Revolutionary Science: Diamonds Grown by Scientists in Merely 150 Minutes, Bypassing Billions of Years

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Natural diamonds form over billions of years under extreme pressure and high temperatures deep underground. While synthetic diamonds can be made much faster, they typically require intense pressure for several weeks to be produced. A new technique that uses liquid metals can create an artificial diamond in a matter of minutes, without the need for intense compression.

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The innovative approach, developed by researchers from the Institute for Basic Science in South Korea, uses a combination of liquid metals to create a continuous diamond film in 150 minutes at standard atmospheric pressure, which is the same pressure we experience at sea level. This pressure is tens of thousands of times less than the pressure usually required for synthetic diamonds.

To achieve these results, the team used a mix of gallium, iron, nickel, and silicon, heating the metals to 1,025°C (1,877°F) in a custom-built vacuum system within a graphite casing. The liquid metal was then exposed to methane and hydrogen, causing carbon atoms to be absorbed into the mixture. This allowed diamond crystals to form near the surface, with the entire process taking only a few minutes.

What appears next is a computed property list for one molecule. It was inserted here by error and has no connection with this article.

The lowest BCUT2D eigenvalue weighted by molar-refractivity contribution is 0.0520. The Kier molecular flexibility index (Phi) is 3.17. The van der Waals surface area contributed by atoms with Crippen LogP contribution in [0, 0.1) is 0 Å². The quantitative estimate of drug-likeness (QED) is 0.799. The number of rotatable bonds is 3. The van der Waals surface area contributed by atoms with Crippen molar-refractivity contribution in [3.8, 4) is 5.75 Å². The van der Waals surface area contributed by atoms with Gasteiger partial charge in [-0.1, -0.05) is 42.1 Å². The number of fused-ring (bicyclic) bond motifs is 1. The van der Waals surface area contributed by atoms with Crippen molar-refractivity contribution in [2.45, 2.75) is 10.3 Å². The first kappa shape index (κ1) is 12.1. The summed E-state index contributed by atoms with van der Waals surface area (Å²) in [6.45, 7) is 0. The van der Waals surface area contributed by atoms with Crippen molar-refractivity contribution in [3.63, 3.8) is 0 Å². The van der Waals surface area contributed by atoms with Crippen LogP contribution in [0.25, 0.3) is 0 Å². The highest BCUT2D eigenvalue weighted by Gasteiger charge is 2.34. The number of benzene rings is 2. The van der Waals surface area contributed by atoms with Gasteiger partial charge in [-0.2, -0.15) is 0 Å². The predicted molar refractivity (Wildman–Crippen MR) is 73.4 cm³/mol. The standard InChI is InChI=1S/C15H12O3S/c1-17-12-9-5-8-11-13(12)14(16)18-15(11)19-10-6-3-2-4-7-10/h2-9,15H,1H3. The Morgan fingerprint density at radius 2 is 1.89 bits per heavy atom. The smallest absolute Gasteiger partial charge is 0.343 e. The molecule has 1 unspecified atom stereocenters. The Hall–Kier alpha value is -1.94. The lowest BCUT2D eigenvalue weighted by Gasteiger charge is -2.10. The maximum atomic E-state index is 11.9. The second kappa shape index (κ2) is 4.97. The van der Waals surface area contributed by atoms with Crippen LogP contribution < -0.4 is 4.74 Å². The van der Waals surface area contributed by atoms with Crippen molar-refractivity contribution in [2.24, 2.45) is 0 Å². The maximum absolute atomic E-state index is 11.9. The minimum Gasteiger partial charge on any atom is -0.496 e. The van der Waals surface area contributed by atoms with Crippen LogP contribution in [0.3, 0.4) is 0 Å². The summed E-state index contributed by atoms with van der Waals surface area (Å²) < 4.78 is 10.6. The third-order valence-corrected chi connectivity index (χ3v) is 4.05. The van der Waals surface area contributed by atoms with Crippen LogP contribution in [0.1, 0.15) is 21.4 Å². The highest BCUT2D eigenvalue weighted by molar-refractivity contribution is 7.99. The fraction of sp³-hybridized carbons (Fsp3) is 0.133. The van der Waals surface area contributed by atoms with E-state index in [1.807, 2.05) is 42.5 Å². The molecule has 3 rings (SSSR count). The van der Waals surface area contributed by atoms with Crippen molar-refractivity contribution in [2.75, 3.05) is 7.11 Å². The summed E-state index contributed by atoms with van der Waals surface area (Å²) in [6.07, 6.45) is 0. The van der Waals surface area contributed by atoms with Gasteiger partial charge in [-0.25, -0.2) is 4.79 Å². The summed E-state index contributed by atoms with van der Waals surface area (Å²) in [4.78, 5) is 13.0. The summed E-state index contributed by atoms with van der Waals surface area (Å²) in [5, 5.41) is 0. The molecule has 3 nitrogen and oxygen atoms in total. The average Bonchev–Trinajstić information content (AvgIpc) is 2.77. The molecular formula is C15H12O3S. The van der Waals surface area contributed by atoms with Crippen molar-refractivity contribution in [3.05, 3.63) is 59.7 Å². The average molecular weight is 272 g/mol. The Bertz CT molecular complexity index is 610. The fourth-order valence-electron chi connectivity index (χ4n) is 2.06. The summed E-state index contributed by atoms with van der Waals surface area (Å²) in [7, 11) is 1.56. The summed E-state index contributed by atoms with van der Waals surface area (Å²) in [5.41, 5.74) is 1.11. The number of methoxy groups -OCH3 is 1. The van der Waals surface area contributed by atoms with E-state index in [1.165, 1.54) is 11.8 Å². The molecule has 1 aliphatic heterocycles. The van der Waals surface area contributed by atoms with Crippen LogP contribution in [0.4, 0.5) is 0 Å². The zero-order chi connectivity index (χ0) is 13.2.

While this method is still in its early stages, the team is optimistic that it can be scaled up to make a significant impact on synthetic diamond production. The researchers believe that modifying the setup to cover a larger area and optimizing the carbon distribution could improve the quality and consistency of the diamonds produced.

Existing methods for producing synthetic diamonds, which are used in various industrial applications, electronics, and even quantum computers, usually require several days and much higher pressures. This new technique has the potential to make diamond production quicker and easier.

The research team suggests that similar approaches could be used to grow diamonds on various surfaces or small diamond seed particles. Although the study is at an early stage, the findings hold promise for the future of synthetic diamond manufacturing.

The research has been published in Nature, showcasing the potential for significant advancements in the production of synthetic diamonds. If this new technique continues to show promise, it could revolutionize the synthetic diamond industry, making it faster, more efficient, and more accessible.

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